"a fish, a barrel, and a smoking gun"
Memes to an End
"It would take more than a man to lead the slaves from bondage. It would take a god." - Charlton Heston, "The Ten Commandments"
It takes more than a meme to lead
the slaves from bondage.
Geeksploitation is dead.
People are scared. The recent
turmoil in the heart of the
Digital Revolution - layoffs at
Wired, shake-ups at Pathfinder,
losses at AOL - has left the
same geeks that were loudly and
repeatedly grinding their teeth
at managerial stupidity just six
months ago eerily silent. The
distance from feeling hateful
towards a job to feeling
thankful for a job is shorter
than most thought; people will
work longer hours under worse
conditions when the cubicles
begin to empty.
Prosperity breeds contempt, and
poverty breeds consent. In good
times, it's easy to complain "I
work for an idiot." The hunger
of hard times makes you swallow
the second part of the sentence,
and "I work" suddenly takes on
much more significance. "Just
one more compile" stops coming
from the corner office and
starts coming from your own
Geeksploitation suffered the same
trajectory as any pop cult meme
from grunge to gangsta rap,
sinking from Rolling Stone to mere
journalistic logrolling faster
than Sheryl Crow rumors. After
the Rolling Stone article, The
Site got into the act and the
topic started to bubble up in
newsgroups and on chat servers.
Without looking too hard, you
could find dozens of people
swapping enthusiasm for misery,
and swapping misery with
Always eager to eat our own if
it's amusing enough, we tried to
abort the meme early in the
game; and even The Site dug up
some sweet-talkers from the
compost heap. Gathered together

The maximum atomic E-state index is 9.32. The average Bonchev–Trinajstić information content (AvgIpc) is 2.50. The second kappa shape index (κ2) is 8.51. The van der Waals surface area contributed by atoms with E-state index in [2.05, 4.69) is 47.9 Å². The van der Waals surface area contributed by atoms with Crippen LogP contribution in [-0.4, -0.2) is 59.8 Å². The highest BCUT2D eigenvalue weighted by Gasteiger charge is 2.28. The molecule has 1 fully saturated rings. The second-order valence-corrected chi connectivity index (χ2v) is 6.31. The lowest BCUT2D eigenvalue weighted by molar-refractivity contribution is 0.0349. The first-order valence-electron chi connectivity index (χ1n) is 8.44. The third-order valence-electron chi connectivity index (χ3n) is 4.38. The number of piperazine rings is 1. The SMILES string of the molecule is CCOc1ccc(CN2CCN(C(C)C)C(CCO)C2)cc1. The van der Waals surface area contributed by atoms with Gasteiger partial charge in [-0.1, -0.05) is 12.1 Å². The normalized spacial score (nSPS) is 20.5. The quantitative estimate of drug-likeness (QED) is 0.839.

in the playroom at Cyborganic,
the flakes from GeekCereal held
forth on how they couldn't be
happier with their jobs, despite
the contrary. "The job is fun so
it cuts down on the need for
outside-of-work fun," said
"Caleb", who, I'm guessing, could
probably stand to get out more.
Wrongheaded if not entirely
off-base, does Geeksploitation
deserve to die? Perhaps it's
lived out its natural life span.
Computer industry trends have a
shelf-life of anywhere from a
week to a couple of years, and
what was hot a few months ago
can, and usually should, be
hopelessly passé today.
The hyperactive pace of
invention fuels the rapid
pitter-patter of ideas being
born, being spread and being
dead. Hitching your wagon to a
rising star could give you a
very short, very parabolic ride.
Bitter experience breeds
cynicism - it's only a dream job
when someone else is doing it.
But in the end - as always -
nothing's changed, though
everything is different. Working
conditions have been largely
unaffected; the atmosphere in
which work is done has been
radically altered. Borderline
incompetents still run the show,
but pointing it out makes you
look like the last person out of
the cave: "Hey guys, have you
ever read this 'Dilbert' guy?
He's, like, so right."
Mutated from an awkward phrase of
employee rebellion - "Help!
Help! I'm being Geeksploited!" -
to yet another handy way for
management to dismiss complaints
without addressing them,
Geeksploitation deserves to die,
deserves to be beaten to death
with a shovel. If the brittle
carapace of Geeksploitation (or
the Geeks that lived it) teaches
anything, it's that talk has
never accomplished one damn
Spittle-flecked emails between
friends; angry digressions over
homemade sandwiches; pathetic,
anonymous rants in webzines:
None of them will ever change
how a company, or an industry,
is run. Whatever truth there was
in the complaints has been lost
under a tide of cliche. The real
lesson of the meme is now just
emerging: put up or shut up.
Quit your talking and deal with
courtesy of POP